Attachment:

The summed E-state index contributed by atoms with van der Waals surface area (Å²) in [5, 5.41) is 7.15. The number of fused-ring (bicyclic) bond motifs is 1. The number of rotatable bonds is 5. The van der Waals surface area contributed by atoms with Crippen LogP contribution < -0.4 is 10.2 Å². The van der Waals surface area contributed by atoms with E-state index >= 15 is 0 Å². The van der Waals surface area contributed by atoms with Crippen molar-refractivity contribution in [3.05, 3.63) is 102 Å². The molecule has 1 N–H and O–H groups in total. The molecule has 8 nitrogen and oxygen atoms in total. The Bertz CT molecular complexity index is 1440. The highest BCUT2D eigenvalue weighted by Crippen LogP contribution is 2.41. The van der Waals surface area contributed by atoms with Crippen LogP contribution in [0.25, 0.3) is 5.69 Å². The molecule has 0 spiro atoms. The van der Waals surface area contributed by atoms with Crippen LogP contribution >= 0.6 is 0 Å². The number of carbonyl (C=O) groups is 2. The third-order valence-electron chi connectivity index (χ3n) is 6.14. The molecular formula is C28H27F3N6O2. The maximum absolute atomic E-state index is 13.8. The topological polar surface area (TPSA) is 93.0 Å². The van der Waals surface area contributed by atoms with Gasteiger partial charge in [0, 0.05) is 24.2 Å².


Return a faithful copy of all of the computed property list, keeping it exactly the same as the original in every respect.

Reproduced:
The summed E-state index contributed by atoms with van der Waals surface area (Å²) in [5, 5.41) is 7.15. The number of fused-ring (bicyclic) bond motifs is 1. The number of rotatable bonds is 5. The van der Waals surface area contributed by atoms with Crippen LogP contribution < -0.4 is 10.2 Å². The van der Waals surface area contributed by atoms with E-state index >= 15 is 0 Å². The van der Waals surface area contributed by atoms with Crippen molar-refractivity contribution in [3.05, 3.63) is 102 Å². The molecule has 1 N–H and O–H groups in total. The molecule has 8 nitrogen and oxygen atoms in total. The Bertz CT molecular complexity index is 1440. The highest BCUT2D eigenvalue weighted by Crippen LogP contribution is 2.41. The van der Waals surface area contributed by atoms with Crippen LogP contribution in [0.25, 0.3) is 5.69 Å². The molecule has 0 spiro atoms. The van der Waals surface area contributed by atoms with Crippen LogP contribution >= 0.6 is 0 Å². The number of carbonyl (C=O) groups is 2. The third-order valence-electron chi connectivity index (χ3n) is 6.14. The molecular formula is C28H27F3N6O2. The maximum absolute atomic E-state index is 13.8. The topological polar surface area (TPSA) is 93.0 Å². The van der Waals surface area contributed by atoms with Gasteiger partial charge in [0, 0.05) is 24.2 Å².